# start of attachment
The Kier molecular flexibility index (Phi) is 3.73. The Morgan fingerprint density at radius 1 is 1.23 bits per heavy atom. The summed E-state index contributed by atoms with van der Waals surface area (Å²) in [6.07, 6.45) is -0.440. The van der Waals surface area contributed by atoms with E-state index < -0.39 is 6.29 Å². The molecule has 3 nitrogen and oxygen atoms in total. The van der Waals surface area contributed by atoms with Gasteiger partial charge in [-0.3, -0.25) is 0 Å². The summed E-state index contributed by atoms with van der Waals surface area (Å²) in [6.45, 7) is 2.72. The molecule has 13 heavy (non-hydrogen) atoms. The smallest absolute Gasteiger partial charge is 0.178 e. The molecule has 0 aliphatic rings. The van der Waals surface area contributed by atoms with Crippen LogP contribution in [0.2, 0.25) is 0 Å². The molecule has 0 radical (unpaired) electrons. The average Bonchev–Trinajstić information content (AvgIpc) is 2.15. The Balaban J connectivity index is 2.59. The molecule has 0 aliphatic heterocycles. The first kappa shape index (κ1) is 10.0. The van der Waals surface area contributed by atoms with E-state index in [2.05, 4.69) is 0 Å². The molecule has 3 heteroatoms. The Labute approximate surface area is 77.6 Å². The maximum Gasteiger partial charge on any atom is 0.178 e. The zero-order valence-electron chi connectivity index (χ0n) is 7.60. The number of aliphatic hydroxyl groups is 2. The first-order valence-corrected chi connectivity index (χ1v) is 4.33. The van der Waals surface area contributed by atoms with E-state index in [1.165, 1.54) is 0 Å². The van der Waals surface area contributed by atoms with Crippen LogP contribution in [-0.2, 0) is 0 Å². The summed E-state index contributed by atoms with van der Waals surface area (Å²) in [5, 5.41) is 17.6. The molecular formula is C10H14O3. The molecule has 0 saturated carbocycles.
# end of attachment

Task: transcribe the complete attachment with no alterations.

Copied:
The Kier molecular flexibility index (Phi) is 3.73. The Morgan fingerprint density at radius 1 is 1.23 bits per heavy atom. The summed E-state index contributed by atoms with van der Waals surface area (Å²) in [6.07, 6.45) is -0.440. The van der Waals surface area contributed by atoms with E-state index < -0.39 is 6.29 Å². The molecule has 3 nitrogen and oxygen atoms in total. The van der Waals surface area contributed by atoms with Gasteiger partial charge in [-0.3, -0.25) is 0 Å². The summed E-state index contributed by atoms with van der Waals surface area (Å²) in [6.45, 7) is 2.72. The molecule has 13 heavy (non-hydrogen) atoms. The smallest absolute Gasteiger partial charge is 0.178 e. The molecule has 0 aliphatic rings. The van der Waals surface area contributed by atoms with Crippen LogP contribution in [0.2, 0.25) is 0 Å². The molecule has 0 radical (unpaired) electrons. The average Bonchev–Trinajstić information content (AvgIpc) is 2.15. The Balaban J connectivity index is 2.59. The molecule has 0 aliphatic heterocycles. The first kappa shape index (κ1) is 10.0. The van der Waals surface area contributed by atoms with E-state index in [2.05, 4.69) is 0 Å². The molecule has 3 heteroatoms. The Labute approximate surface area is 77.6 Å². The maximum Gasteiger partial charge on any atom is 0.178 e. The zero-order valence-electron chi connectivity index (χ0n) is 7.60. The number of aliphatic hydroxyl groups is 2. The first-order valence-corrected chi connectivity index (χ1v) is 4.33. The van der Waals surface area contributed by atoms with E-state index in [1.165, 1.54) is 0 Å². The van der Waals surface area contributed by atoms with Crippen LogP contribution in [-0.2, 0) is 0 Å². The summed E-state index contributed by atoms with van der Waals surface area (Å²) in [5, 5.41) is 17.6. The molecular formula is C10H14O3. The molecule has 0 saturated carbocycles.